Between 1997 and 2002, the number of cosmetic procedures performed on minority patients quadrupled to about 1.3 million -- outpacing the overall increase by more than a third, according to the American Society for Aesthetic Plastic Surgery. Minority patients now get nearly 19% of all the procedures performed in the U.S.

The new attention to preserving ethnicity may help account for the increase in minority patients. But economics also plays a role. Rhinoplasty and eyelid surgery can cost $5,000 or more. "Plastic surgery has always been a sign of social mobility," says Sander L. Gilman, a professor of medicine at the University of Illinois in Chicago, who has studied the cultural history of aesthetic surgery. He predicts that as members of minority groups become more affluent, they will increasingly seek out anti-aging treatments such as Botox.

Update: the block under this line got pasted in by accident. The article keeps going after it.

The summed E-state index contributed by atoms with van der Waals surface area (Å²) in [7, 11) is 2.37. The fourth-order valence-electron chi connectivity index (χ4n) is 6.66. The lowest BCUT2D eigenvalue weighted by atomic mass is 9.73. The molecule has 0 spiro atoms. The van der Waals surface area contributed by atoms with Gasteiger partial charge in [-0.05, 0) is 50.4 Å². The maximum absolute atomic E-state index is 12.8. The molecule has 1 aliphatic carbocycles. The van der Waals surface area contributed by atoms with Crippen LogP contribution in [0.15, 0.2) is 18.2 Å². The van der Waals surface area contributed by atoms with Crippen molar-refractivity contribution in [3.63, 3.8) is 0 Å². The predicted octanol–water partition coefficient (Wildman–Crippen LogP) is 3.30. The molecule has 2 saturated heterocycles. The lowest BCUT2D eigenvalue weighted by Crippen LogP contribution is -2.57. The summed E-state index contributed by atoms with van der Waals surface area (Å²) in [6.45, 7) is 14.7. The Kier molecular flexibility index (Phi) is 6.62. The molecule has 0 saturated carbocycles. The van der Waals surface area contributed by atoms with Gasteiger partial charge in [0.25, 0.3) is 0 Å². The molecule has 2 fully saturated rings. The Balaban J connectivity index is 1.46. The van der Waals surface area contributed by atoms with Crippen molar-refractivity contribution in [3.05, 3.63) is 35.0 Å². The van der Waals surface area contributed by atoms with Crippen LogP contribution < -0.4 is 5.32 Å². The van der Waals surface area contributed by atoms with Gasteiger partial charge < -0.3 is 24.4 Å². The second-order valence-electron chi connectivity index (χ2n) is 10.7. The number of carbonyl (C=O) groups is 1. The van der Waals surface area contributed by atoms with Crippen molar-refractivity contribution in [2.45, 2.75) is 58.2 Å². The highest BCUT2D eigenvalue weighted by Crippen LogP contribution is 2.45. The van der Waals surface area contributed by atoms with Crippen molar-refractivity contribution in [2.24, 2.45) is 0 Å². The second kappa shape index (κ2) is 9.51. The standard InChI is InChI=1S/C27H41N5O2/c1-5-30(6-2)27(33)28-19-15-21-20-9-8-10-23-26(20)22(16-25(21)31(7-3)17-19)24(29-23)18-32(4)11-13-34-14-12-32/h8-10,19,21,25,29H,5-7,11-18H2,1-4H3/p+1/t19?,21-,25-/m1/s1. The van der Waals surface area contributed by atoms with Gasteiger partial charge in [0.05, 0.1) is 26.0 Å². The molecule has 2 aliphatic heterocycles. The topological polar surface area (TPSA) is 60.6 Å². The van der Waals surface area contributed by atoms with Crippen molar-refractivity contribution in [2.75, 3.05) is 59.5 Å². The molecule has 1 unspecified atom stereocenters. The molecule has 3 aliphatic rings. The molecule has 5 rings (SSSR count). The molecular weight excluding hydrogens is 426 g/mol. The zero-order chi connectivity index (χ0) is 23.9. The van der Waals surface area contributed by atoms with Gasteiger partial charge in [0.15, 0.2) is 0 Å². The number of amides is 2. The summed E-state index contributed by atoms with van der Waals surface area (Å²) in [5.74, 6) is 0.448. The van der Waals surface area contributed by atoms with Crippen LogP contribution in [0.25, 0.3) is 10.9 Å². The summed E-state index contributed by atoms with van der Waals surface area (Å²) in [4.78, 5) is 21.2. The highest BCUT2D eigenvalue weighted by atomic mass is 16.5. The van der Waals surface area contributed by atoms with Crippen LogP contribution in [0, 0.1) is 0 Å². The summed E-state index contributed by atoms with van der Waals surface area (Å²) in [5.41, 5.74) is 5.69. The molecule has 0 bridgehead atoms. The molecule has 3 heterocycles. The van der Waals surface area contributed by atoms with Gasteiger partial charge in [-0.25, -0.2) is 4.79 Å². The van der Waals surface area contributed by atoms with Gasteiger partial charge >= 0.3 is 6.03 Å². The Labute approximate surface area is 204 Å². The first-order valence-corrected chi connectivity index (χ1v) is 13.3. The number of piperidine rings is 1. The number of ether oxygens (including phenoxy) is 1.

The notion of preserving ethnic integrity in plastic surgery stands in sharp contrast to the profession's history of trying to conceal ethnicity, dating back to crude 19th-century surgeries that some light-skinned blacks underwent to thin their lips and noses. For many blacks, a contemporary cautionary symbol is pop star Michael Jackson, whose face lost some of its ethnic character at the hands of plastic surgeons.

Making Changes Subtler

But today, many patients seek subtler changes in their look, aiming for younger or differently proportioned features. Edmund Kwan says that more of the Asian-American patients who come to his plastic-surgery practice in New York City are asking him to preserve the ethnicity of their features than a few years ago. Only about one in 20 wants to look more Western -- usually by having their eyelid folds raised to make the skin above the eye look more rounded.

Increasingly, Dr. Kwan says, most Asian-American patients, like other patients, are simply self-conscious about some aspect of their appearance or are battling the signs of aging. "Preserving ethnicity is the biggest concern of Asians having plastic surgery," he says.